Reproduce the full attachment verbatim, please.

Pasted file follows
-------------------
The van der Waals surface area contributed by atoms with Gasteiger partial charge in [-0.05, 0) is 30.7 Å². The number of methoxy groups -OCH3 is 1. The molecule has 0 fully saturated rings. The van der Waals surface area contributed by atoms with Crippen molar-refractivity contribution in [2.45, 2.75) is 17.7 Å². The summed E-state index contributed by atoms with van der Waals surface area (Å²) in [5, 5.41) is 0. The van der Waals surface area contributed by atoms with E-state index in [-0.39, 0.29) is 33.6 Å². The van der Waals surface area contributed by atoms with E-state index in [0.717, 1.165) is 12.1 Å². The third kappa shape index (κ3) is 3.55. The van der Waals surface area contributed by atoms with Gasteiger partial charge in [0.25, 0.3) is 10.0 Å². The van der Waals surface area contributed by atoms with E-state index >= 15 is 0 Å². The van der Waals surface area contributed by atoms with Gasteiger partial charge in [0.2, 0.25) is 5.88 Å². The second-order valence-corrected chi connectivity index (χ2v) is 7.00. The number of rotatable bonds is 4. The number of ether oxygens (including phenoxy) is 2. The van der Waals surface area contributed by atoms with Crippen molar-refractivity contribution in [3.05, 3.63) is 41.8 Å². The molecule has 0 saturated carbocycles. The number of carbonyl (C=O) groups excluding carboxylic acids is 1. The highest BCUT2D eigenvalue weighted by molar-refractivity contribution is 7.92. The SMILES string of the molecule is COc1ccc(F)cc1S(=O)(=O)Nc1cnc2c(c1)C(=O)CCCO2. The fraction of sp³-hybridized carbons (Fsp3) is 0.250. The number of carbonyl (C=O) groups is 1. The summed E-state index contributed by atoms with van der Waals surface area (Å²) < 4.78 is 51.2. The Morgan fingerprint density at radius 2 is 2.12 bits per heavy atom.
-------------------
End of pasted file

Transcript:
The van der Waals surface area contributed by atoms with Gasteiger partial charge in [-0.05, 0) is 30.7 Å². The number of methoxy groups -OCH3 is 1. The molecule has 0 fully saturated rings. The van der Waals surface area contributed by atoms with Crippen molar-refractivity contribution in [2.45, 2.75) is 17.7 Å². The summed E-state index contributed by atoms with van der Waals surface area (Å²) in [5, 5.41) is 0. The van der Waals surface area contributed by atoms with E-state index in [-0.39, 0.29) is 33.6 Å². The van der Waals surface area contributed by atoms with E-state index in [0.717, 1.165) is 12.1 Å². The third kappa shape index (κ3) is 3.55. The van der Waals surface area contributed by atoms with Gasteiger partial charge in [0.25, 0.3) is 10.0 Å². The van der Waals surface area contributed by atoms with E-state index >= 15 is 0 Å². The van der Waals surface area contributed by atoms with Gasteiger partial charge in [0.2, 0.25) is 5.88 Å². The second-order valence-corrected chi connectivity index (χ2v) is 7.00. The number of rotatable bonds is 4. The number of ether oxygens (including phenoxy) is 2. The van der Waals surface area contributed by atoms with Crippen molar-refractivity contribution in [3.05, 3.63) is 41.8 Å². The molecule has 0 saturated carbocycles. The number of carbonyl (C=O) groups excluding carboxylic acids is 1. The highest BCUT2D eigenvalue weighted by molar-refractivity contribution is 7.92. The SMILES string of the molecule is COc1ccc(F)cc1S(=O)(=O)Nc1cnc2c(c1)C(=O)CCCO2. The fraction of sp³-hybridized carbons (Fsp3) is 0.250. The number of carbonyl (C=O) groups is 1. The summed E-state index contributed by atoms with van der Waals surface area (Å²) < 4.78 is 51.2. The Morgan fingerprint density at radius 2 is 2.12 bits per heavy atom.